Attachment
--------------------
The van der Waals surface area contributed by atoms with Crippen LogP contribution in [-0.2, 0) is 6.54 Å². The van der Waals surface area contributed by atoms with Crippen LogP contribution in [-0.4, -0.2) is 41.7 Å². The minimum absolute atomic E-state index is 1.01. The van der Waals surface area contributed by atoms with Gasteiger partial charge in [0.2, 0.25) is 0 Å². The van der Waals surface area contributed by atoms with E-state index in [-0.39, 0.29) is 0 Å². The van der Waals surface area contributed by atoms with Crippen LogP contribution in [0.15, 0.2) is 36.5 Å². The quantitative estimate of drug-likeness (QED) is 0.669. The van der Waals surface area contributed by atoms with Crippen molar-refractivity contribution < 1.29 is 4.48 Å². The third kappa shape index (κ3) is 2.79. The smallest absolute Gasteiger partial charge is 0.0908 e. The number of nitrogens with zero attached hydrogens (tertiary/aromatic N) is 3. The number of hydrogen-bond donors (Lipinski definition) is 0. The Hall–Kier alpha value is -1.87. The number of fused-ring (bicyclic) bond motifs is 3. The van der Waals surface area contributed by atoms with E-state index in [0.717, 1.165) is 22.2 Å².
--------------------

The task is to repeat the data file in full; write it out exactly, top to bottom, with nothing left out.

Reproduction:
The van der Waals surface area contributed by atoms with Crippen LogP contribution in [-0.2, 0) is 6.54 Å². The van der Waals surface area contributed by atoms with Crippen LogP contribution in [-0.4, -0.2) is 41.7 Å². The minimum absolute atomic E-state index is 1.01. The van der Waals surface area contributed by atoms with Gasteiger partial charge in [0.2, 0.25) is 0 Å². The van der Waals surface area contributed by atoms with E-state index in [-0.39, 0.29) is 0 Å². The van der Waals surface area contributed by atoms with Crippen LogP contribution in [0.15, 0.2) is 36.5 Å². The quantitative estimate of drug-likeness (QED) is 0.669. The van der Waals surface area contributed by atoms with Crippen molar-refractivity contribution < 1.29 is 4.48 Å². The third kappa shape index (κ3) is 2.79. The smallest absolute Gasteiger partial charge is 0.0908 e. The number of nitrogens with zero attached hydrogens (tertiary/aromatic N) is 3. The number of hydrogen-bond donors (Lipinski definition) is 0. The Hall–Kier alpha value is -1.87. The number of fused-ring (bicyclic) bond motifs is 3. The van der Waals surface area contributed by atoms with E-state index in [0.717, 1.165) is 22.2 Å².